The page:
Study Reveals the Most (And Least) Addictive Foods

addictive foods

“Once you pop you can’t stop” and “bet you can’t eat just one” aren’t memorable potato chip slogans simply because they’re catchy or clever. A big reason behind the effectiveness of slogans that allude to the addictiveness of certain foods is the fact that they’re usually somewhat true. It doesn’t take a scientific study to know that some foods, especially snacks, have a quality that causes people to consistently crave their taste over a longer period of time. In fact, makers of addictive foods such as Doritos and Coca-Cola have figured out a specific formula for adjusting their products’ taste to achieve maximum addictiveness. This process usually involves actually suppressing much of the flavor, as flavors that are powerful and distinct actually help your brain decide to stop eating. Aside from specific brands, though, which food types are actually most addictive?

No Surprise: Pizza and Chocolate Are The Most Addictive

The new research, published in the journal PLOS One, sought to determine which types of foods cause people the most distress and lead to addictive behaviors. Researchers asked 504 test subjects to respond to questions on the Yale Food Addiction Scale regarding several different food items. The addiction scale asks participants how often they encounter certain situations such as, “I find myself constantly eating certain foods throughout the day” or “I find that when I start eating certain foods, I end up eating much more than planned.”

The scores for the various food types were then averaged and ranked within a seven-point scale. The most addictive foods and their associated score were:

  1. Pizza – 4.01
  2. Chocolate – 3.73
  3. Potato Chips – 3.73
  4. Cookies – 3.71
  5. Ice Cream – 3.68

The study also examined which foods were least addictive. They included:

  1. Cucumber (without dip) – 1.53
  2. Carrots – 1.60
  3. Beans (without sauce) – 1.63
  4. Apples – 1.66
  5. Brown Rice (plain) – 1.74

Clearly, foods that cause people to eat to the point where it causes physical and mental distress have high fat and sugar content, as well as often being highly processed. It’s no wonder that pizza consumption was recently named one of the biggest factors contributing to childhood obesity.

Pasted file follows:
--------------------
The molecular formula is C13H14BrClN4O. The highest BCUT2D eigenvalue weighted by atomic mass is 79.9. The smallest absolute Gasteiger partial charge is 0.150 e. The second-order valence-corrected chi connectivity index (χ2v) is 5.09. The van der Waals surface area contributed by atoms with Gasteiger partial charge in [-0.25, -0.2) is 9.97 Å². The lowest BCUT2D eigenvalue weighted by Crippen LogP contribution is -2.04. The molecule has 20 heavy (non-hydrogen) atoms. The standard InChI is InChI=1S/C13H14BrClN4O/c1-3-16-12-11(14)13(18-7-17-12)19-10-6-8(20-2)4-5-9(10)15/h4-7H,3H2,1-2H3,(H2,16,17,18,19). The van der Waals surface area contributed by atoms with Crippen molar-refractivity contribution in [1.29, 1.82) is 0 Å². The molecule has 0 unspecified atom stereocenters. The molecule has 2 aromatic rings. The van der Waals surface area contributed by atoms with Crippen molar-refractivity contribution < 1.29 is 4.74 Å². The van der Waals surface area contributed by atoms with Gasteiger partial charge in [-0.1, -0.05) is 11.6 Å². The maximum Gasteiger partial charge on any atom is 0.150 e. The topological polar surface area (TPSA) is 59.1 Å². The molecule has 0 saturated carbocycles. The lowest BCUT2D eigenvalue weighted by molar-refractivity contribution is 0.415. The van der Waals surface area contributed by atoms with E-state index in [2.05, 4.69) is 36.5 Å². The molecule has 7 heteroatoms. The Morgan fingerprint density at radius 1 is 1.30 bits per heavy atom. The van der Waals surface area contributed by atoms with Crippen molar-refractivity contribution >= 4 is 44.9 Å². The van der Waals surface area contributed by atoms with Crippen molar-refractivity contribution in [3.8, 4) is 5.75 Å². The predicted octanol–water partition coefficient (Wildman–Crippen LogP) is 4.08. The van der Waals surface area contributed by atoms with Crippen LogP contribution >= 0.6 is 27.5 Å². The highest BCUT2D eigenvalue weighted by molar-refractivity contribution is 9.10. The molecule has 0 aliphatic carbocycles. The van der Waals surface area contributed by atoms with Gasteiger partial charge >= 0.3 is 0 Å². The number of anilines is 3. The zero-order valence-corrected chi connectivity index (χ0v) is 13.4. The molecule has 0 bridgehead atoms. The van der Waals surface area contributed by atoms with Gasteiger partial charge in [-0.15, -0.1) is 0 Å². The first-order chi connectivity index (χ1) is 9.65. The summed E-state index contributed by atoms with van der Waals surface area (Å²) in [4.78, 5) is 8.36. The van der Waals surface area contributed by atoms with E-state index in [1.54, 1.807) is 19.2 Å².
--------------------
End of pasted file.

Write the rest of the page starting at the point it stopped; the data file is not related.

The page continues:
Can You Really Be Addicted to Food?

When it comes to food, the word “addiction” is often only used in figures of speech, such as “I’m addicted to McDonald’s french fries.” Whether or not a person can be truly addicted to food in the literal sense is up for debate, but many studies suggest that it’s possible. This new study in particular indicates that foods high in fat, and especially sugar, can cause behaviors that mirror addictions to alcohol or cocaine. The study’s authors seem to suggest that treating obesity may necessitate using strategies similar to drug addiction treatments, rather than simply trying to adopt a new diet plan.

Addictive Foods: The Bottom Line

It can sometimes be difficult to discern whether eating an entire can of Pringles or bag of Oreos is a one-time binge or part of a larger addiction pattern. If you think you might have a food addiction, check out these questions from If not, it’s important to just stay vigilant and either avoid addictive foods altogether or try to consume them in moderation.

Leave a Reply

Your email address will not be published.

You may use these HTML tags and attributes: <a href="" title=""> <abbr title=""> <acronym title=""> <b> <blockquote cite=""> <cite> <code> <del datetime=""> <em> <i> <q cite=""> <strike> <strong>